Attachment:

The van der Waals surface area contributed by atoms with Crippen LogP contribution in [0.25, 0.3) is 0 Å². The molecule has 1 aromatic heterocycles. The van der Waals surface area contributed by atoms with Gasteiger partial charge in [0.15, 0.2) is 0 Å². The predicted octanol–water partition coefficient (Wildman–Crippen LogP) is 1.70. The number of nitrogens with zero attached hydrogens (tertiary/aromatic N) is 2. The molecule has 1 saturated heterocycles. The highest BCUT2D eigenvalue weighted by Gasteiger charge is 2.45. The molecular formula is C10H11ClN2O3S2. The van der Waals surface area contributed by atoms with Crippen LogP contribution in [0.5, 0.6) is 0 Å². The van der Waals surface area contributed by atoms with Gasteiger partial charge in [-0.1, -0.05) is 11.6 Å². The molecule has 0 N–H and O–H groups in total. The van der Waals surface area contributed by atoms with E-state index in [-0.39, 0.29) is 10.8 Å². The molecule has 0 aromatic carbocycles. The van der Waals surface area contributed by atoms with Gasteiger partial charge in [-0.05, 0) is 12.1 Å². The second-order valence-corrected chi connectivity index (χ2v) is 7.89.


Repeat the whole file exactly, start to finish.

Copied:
The van der Waals surface area contributed by atoms with Crippen LogP contribution in [0.25, 0.3) is 0 Å². The molecule has 1 aromatic heterocycles. The van der Waals surface area contributed by atoms with Gasteiger partial charge in [0.15, 0.2) is 0 Å². The predicted octanol–water partition coefficient (Wildman–Crippen LogP) is 1.70. The number of nitrogens with zero attached hydrogens (tertiary/aromatic N) is 2. The molecule has 1 saturated heterocycles. The highest BCUT2D eigenvalue weighted by Gasteiger charge is 2.45. The molecular formula is C10H11ClN2O3S2. The van der Waals surface area contributed by atoms with Crippen LogP contribution in [0.5, 0.6) is 0 Å². The van der Waals surface area contributed by atoms with Gasteiger partial charge in [-0.1, -0.05) is 11.6 Å². The molecule has 0 N–H and O–H groups in total. The van der Waals surface area contributed by atoms with E-state index in [-0.39, 0.29) is 10.8 Å². The molecule has 0 aromatic carbocycles. The van der Waals surface area contributed by atoms with Gasteiger partial charge in [-0.05, 0) is 12.1 Å². The second-order valence-corrected chi connectivity index (χ2v) is 7.89.